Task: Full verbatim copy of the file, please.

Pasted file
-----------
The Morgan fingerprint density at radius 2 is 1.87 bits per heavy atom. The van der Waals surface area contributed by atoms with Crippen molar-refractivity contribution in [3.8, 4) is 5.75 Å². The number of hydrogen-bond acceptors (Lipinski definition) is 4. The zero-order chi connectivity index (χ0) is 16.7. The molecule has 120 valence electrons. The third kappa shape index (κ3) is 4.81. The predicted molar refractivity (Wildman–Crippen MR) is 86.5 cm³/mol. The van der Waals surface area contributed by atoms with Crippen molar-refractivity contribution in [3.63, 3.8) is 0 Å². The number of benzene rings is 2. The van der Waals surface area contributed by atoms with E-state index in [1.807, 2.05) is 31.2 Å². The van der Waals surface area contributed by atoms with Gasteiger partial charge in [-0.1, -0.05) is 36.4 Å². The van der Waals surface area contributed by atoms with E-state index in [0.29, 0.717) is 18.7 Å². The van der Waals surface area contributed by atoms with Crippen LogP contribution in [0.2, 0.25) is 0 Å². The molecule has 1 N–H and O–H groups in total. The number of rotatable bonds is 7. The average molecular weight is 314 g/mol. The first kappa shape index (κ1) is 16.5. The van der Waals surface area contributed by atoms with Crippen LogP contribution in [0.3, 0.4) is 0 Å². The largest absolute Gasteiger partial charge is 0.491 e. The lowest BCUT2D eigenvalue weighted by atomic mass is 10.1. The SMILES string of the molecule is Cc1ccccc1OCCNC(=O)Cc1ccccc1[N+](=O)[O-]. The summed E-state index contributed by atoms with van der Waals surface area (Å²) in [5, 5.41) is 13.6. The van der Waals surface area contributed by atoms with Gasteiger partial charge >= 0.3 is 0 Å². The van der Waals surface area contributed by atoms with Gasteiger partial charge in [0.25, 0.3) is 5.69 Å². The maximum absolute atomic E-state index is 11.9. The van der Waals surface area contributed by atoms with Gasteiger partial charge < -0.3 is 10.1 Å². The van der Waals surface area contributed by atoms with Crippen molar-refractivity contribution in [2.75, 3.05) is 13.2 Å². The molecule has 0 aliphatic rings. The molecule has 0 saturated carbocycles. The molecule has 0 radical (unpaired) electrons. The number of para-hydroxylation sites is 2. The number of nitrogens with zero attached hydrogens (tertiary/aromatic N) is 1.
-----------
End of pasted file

The Morgan fingerprint density at radius 2 is 1.87 bits per heavy atom. The van der Waals surface area contributed by atoms with Crippen molar-refractivity contribution in [3.8, 4) is 5.75 Å². The number of hydrogen-bond acceptors (Lipinski definition) is 4. The zero-order chi connectivity index (χ0) is 16.7. The molecule has 120 valence electrons. The third kappa shape index (κ3) is 4.81. The predicted molar refractivity (Wildman–Crippen MR) is 86.5 cm³/mol. The van der Waals surface area contributed by atoms with Crippen molar-refractivity contribution in [3.63, 3.8) is 0 Å². The number of benzene rings is 2. The van der Waals surface area contributed by atoms with E-state index in [1.807, 2.05) is 31.2 Å². The van der Waals surface area contributed by atoms with Gasteiger partial charge in [-0.1, -0.05) is 36.4 Å². The van der Waals surface area contributed by atoms with E-state index in [0.29, 0.717) is 18.7 Å². The van der Waals surface area contributed by atoms with Crippen LogP contribution in [0.2, 0.25) is 0 Å². The molecule has 1 N–H and O–H groups in total. The number of rotatable bonds is 7. The average molecular weight is 314 g/mol. The first kappa shape index (κ1) is 16.5. The van der Waals surface area contributed by atoms with Crippen LogP contribution in [0.3, 0.4) is 0 Å². The largest absolute Gasteiger partial charge is 0.491 e. The lowest BCUT2D eigenvalue weighted by atomic mass is 10.1. The SMILES string of the molecule is Cc1ccccc1OCCNC(=O)Cc1ccccc1[N+](=O)[O-]. The summed E-state index contributed by atoms with van der Waals surface area (Å²) in [5, 5.41) is 13.6. The van der Waals surface area contributed by atoms with Gasteiger partial charge >= 0.3 is 0 Å². The van der Waals surface area contributed by atoms with Gasteiger partial charge in [0.25, 0.3) is 5.69 Å². The maximum absolute atomic E-state index is 11.9. The van der Waals surface area contributed by atoms with Gasteiger partial charge < -0.3 is 10.1 Å². The van der Waals surface area contributed by atoms with Crippen molar-refractivity contribution in [2.75, 3.05) is 13.2 Å². The molecule has 0 aliphatic rings. The molecule has 0 saturated carbocycles. The molecule has 0 radical (unpaired) electrons. The number of para-hydroxylation sites is 2. The number of nitrogens with zero attached hydrogens (tertiary/aromatic N) is 1.